What is street art?

Street art has become a popular way for artists to showcase their work, and it’s also become one of the most accessible forms of art out there. It’s easy to find examples of street art in your neighborhood, and they can be fun to discover while you’re on vacation!

Street installations

Street installations are a type of street art that takes over public spaces. They’re temporary and often interactive, which means that you can interact with them in some way. Some installations even have specific purposes, like protesting something or raising awareness about a certain issue. If you’ve ever seen a large group of people standing around looking at a mural on the side of a building, it’s probably because they were staring at an installation!

Street art styles vary from region to region

Street art styles vary from region to region. The location of the artwork and the physical characteristics of the surrounding area can have an effect on what materials are used and how they’re used. For example, street art created in a highly urbanized area may use spray paint cans, whereas street artists in rural communities might be more likely to use acrylic paints since they are much easier to clean up if something spills or equipment malfunctions.

Street art styles can also be influenced by local climate and architecture. For example, since rain is not uncommon in Seattle, street artists here tend to work more quickly than their counterparts who live somewhere that doesn’t experience as much rain.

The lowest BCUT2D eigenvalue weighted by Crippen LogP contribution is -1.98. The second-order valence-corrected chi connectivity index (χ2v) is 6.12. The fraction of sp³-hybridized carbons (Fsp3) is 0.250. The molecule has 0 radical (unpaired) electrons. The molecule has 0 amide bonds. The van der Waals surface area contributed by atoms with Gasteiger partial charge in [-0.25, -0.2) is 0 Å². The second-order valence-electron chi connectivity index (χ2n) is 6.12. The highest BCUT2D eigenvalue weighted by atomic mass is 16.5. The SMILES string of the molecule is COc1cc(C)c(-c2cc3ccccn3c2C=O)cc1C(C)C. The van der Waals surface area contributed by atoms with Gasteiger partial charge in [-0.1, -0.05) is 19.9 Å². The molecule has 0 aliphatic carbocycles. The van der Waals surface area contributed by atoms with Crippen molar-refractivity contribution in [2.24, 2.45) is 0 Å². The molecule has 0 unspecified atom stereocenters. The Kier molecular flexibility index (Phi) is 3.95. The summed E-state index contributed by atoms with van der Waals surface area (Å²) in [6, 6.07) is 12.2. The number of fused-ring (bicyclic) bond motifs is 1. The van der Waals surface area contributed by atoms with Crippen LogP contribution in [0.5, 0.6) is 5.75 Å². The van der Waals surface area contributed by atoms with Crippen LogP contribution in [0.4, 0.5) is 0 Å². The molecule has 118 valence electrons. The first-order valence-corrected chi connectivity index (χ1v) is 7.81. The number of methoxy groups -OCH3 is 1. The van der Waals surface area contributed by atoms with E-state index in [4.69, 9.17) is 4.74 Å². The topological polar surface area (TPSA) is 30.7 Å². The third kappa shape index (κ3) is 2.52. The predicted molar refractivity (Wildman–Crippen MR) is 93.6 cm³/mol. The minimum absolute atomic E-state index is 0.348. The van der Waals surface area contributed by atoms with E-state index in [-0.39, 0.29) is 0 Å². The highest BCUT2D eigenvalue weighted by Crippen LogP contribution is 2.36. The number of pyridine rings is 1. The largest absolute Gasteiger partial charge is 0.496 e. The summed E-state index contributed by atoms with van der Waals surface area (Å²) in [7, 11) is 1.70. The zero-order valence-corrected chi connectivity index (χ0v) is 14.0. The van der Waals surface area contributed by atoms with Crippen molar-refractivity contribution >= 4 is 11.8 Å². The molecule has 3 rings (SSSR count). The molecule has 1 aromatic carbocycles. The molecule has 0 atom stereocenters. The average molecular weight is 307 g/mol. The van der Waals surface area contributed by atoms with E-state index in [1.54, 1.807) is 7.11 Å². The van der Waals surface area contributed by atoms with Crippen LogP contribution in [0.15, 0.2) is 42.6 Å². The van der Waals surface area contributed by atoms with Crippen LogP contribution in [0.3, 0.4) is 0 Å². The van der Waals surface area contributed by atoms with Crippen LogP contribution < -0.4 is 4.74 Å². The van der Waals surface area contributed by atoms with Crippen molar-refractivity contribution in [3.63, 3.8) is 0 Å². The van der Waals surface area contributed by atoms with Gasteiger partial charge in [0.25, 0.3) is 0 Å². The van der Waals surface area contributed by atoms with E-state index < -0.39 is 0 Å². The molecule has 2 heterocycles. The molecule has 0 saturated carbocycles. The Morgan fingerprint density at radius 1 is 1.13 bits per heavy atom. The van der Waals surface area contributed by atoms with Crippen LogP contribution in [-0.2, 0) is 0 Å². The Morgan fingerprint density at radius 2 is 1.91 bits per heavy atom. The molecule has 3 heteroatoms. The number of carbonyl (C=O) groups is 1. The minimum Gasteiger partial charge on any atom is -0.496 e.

An artistic experience in a common space

It’s not the same as putting a painting on the wall of your living room, because street art has to work within the context of urban life and its inherent challenges. Street artists must make their work accessible, respond to what already exists around them, and navigate the realities of their environments in order for their work to have meaning or value.

Street art only became popularised during the 1960s when Andy Warhol introduced his now iconic “Campbell’s Soup Cans” series into galleries across America. As more people began attending galleries and museums as a part of daily life (rather than just special occasions), they noticed how much they enjoyed seeing masterpieces by famous artists like da Vinci hanging on museum walls—but also thought about all those other pieces out there that were either too expensive or simply couldn’t be purchased by anyone except those who could afford them: namely works by lesser known but equally talented painters who worked outside traditional institutions like museums due instead making money through commissioned commissions such as murals inside businesses or even graffiti tags spray-painted across city walls!

Author: Fire Fly